After heavy rains earlier this week, there appears to be an abundance of water. But the combined effects of drought, fire and rain in the Bega Valley mean water quality in some areas is so poor, council is taking drastic steps to rectify it.
“Extreme circumstances require extreme solutions and that is certainly the case with the work currently being done to secure the safe supply of water to the communities in the north of our Shire, with local contractors carting all the water used in the Brogo-Bermagui Water Supply System from Bega,” Chris Best, Bega Valley Shire Council’s water and sewer manager, said.
“We are talking about transporting up to a million litres a day from Bega – an expensive task with trucks working non-stop around the clock.”
The Brogo-Bermagui Water Supply System is largely fed by the Brogo Dam and the Brogo River to supply Quaama, Cobargo, Bermagui, Beauty Point, Fairhaven, Wallaga Lake, Wallaga Lake Heights, Akolele and Wallaga Lake Koori Village.
Level 4 water restrictions have been introduced for these areas to limit the number of trucks needed to cart water every day until water quality improves.
Under the restrictions, water may only be used outdoors for essential health and safety purposes. The use of water outdoors for garden watering, car and boat washing, or for any other purpose is not permitted.
Mr Best said while the rain is welcome, it has brought with it some significant challenges.
“On the back of the Brogo River/Brogo Dam catchment being largely burnt by the Badja Forest and Werri Berri Fires and the heavy rainfall event over the past few days, the quality of the water available from this key source to supply these areas is now extremely poor,” he said.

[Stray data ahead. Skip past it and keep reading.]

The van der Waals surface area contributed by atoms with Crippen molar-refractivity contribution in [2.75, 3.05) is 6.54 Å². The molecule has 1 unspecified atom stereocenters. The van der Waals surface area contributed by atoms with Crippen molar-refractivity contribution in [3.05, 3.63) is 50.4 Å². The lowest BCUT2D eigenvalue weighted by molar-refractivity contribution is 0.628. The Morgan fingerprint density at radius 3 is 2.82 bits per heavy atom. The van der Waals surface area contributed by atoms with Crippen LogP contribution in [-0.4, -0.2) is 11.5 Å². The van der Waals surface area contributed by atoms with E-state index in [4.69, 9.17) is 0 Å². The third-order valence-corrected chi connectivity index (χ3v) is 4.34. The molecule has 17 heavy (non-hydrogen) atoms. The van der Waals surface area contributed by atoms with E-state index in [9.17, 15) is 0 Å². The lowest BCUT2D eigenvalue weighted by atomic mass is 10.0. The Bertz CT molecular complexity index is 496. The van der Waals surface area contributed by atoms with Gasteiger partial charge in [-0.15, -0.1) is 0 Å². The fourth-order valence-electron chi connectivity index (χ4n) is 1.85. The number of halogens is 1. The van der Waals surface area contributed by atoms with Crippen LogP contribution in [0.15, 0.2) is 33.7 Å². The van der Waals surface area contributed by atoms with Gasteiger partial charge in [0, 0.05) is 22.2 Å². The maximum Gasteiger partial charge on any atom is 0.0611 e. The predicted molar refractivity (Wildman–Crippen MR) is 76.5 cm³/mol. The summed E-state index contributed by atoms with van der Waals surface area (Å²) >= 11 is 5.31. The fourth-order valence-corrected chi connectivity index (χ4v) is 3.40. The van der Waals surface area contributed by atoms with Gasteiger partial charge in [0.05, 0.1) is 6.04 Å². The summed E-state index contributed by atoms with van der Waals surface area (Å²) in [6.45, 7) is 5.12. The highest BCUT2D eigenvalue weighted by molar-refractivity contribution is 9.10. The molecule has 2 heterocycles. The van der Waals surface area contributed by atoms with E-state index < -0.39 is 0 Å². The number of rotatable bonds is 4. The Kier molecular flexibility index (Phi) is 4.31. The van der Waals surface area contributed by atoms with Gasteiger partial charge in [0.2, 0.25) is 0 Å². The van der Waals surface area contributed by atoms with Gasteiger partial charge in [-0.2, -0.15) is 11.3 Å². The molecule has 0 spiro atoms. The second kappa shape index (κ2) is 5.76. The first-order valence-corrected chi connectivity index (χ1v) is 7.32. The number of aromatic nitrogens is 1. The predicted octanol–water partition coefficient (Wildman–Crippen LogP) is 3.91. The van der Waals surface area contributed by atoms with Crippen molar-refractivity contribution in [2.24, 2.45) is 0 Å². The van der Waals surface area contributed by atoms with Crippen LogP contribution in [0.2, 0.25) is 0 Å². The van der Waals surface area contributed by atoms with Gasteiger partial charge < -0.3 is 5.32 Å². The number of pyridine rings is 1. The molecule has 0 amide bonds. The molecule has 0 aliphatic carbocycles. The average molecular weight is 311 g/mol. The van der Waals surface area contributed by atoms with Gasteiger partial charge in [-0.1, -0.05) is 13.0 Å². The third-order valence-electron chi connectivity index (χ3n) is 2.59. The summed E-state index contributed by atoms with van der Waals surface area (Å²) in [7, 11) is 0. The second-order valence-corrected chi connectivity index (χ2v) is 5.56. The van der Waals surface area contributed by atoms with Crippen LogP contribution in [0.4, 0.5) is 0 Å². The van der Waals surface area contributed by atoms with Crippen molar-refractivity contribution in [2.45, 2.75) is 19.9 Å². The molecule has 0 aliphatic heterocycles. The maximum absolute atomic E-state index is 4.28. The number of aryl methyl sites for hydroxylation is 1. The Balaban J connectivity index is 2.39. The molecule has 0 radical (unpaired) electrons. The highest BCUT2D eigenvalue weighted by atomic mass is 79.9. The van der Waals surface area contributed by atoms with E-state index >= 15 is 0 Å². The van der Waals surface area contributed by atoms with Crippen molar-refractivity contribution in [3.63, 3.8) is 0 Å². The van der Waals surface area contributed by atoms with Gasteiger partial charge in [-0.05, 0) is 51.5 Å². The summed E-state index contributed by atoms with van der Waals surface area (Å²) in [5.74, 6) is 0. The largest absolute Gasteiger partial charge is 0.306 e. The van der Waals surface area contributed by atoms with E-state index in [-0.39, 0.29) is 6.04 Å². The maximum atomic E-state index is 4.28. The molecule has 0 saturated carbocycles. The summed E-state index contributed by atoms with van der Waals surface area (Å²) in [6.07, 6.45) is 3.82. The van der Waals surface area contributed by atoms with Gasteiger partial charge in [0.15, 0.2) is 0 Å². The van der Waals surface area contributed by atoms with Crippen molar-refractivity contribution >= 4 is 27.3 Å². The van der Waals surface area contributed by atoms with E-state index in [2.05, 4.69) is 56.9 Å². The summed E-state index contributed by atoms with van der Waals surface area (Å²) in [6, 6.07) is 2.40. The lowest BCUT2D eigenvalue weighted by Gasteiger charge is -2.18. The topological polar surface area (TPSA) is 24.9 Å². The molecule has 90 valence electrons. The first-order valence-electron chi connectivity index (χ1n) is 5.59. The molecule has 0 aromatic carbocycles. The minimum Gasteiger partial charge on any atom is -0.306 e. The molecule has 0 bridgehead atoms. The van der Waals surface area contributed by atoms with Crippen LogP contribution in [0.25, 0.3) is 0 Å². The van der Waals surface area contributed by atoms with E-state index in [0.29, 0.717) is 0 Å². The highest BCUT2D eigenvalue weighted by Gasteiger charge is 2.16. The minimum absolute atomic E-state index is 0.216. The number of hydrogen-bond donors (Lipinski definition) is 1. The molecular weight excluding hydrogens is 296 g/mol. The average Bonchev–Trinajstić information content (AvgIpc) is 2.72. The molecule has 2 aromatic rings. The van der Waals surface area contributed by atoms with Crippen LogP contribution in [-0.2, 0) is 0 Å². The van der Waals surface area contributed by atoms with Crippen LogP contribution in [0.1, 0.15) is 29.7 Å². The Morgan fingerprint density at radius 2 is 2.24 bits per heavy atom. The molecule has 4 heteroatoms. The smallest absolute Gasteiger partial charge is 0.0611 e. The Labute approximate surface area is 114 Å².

“Brogo Dam rose from 10 per cent to overflowing in just one day. The water flowing into the dam is full of sediment, ash, soot and debris.
“With the turbidity levels subsequently being measured at well over 100 times the critical control level, the Brogo River supply has been isolated and emergency measures put in place.”
“These emergency measures include carting water from Bega, recommissioning the supply of water from Couria Creek Weir in the north and the installation of flocculation and sedimentation tanks at Brogo.
“We are also working closely with the Australian Defence Force to secure a portable water treatment plant and NSW Health, WaterNSW, and the Department of Planning Industry and Environment are providing advice and support.
He urged people reliant on the Brogo-Bermagui supply to reduce their water use inside and outside immediately to help protect supply.
“Please think about how long you spend in the shower and how often you run your washing machine and dishwasher – every drop you save helps secure our water supply,” Mr Best said.
“Without a significant reduction in demand there is a possibility we will need to resupply water from the Brogo River before it has reached desired quality levels.”
If this occurs, the water supplied to the system will likely be discoloured and have a noticeable smoky taste and smell. Boiling water will likely be required to disinfect all water used for drinking or cooking. A boil water notice may also be necessary for alternative supplies from Couria Creek Weir and Tilba Dam.
“Bega Valley Shire Council wish to acknowledge the difficulty this situation will create for many people and businesses in an area of the Shire that has suffered from the recent bushfires and we thank everyone in advance for their understanding and cooperation during this difficult and challenging time,” Mr Best said.
For more information on water across our shire, visit